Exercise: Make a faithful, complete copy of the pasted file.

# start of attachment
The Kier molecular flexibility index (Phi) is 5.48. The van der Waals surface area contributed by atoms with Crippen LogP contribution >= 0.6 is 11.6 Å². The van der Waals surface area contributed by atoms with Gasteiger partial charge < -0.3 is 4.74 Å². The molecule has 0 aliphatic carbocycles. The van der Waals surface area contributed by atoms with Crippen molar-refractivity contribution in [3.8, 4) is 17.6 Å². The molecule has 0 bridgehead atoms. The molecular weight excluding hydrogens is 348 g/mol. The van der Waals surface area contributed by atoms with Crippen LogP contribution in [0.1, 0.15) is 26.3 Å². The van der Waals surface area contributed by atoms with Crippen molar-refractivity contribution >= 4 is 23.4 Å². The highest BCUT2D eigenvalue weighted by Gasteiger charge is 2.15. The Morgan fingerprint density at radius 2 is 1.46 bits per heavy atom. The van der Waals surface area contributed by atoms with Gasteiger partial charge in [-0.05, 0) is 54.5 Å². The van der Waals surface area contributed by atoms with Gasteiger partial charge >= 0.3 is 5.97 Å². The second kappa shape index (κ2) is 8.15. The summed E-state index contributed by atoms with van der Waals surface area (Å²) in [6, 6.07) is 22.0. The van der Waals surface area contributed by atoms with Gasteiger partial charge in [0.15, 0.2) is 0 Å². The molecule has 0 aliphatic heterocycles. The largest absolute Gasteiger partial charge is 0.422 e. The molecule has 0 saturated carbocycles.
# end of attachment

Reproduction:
The Kier molecular flexibility index (Phi) is 5.48. The van der Waals surface area contributed by atoms with Crippen LogP contribution >= 0.6 is 11.6 Å². The van der Waals surface area contributed by atoms with Gasteiger partial charge < -0.3 is 4.74 Å². The molecule has 0 aliphatic carbocycles. The van der Waals surface area contributed by atoms with Crippen molar-refractivity contribution in [3.8, 4) is 17.6 Å². The molecule has 0 bridgehead atoms. The molecular weight excluding hydrogens is 348 g/mol. The van der Waals surface area contributed by atoms with Crippen LogP contribution in [0.1, 0.15) is 26.3 Å². The van der Waals surface area contributed by atoms with Crippen molar-refractivity contribution >= 4 is 23.4 Å². The highest BCUT2D eigenvalue weighted by Gasteiger charge is 2.15. The Morgan fingerprint density at radius 2 is 1.46 bits per heavy atom. The van der Waals surface area contributed by atoms with Gasteiger partial charge in [-0.05, 0) is 54.5 Å². The van der Waals surface area contributed by atoms with Gasteiger partial charge >= 0.3 is 5.97 Å². The second kappa shape index (κ2) is 8.15. The summed E-state index contributed by atoms with van der Waals surface area (Å²) in [6, 6.07) is 22.0. The van der Waals surface area contributed by atoms with Gasteiger partial charge in [0.15, 0.2) is 0 Å². The molecule has 0 aliphatic heterocycles. The largest absolute Gasteiger partial charge is 0.422 e. The molecule has 0 saturated carbocycles.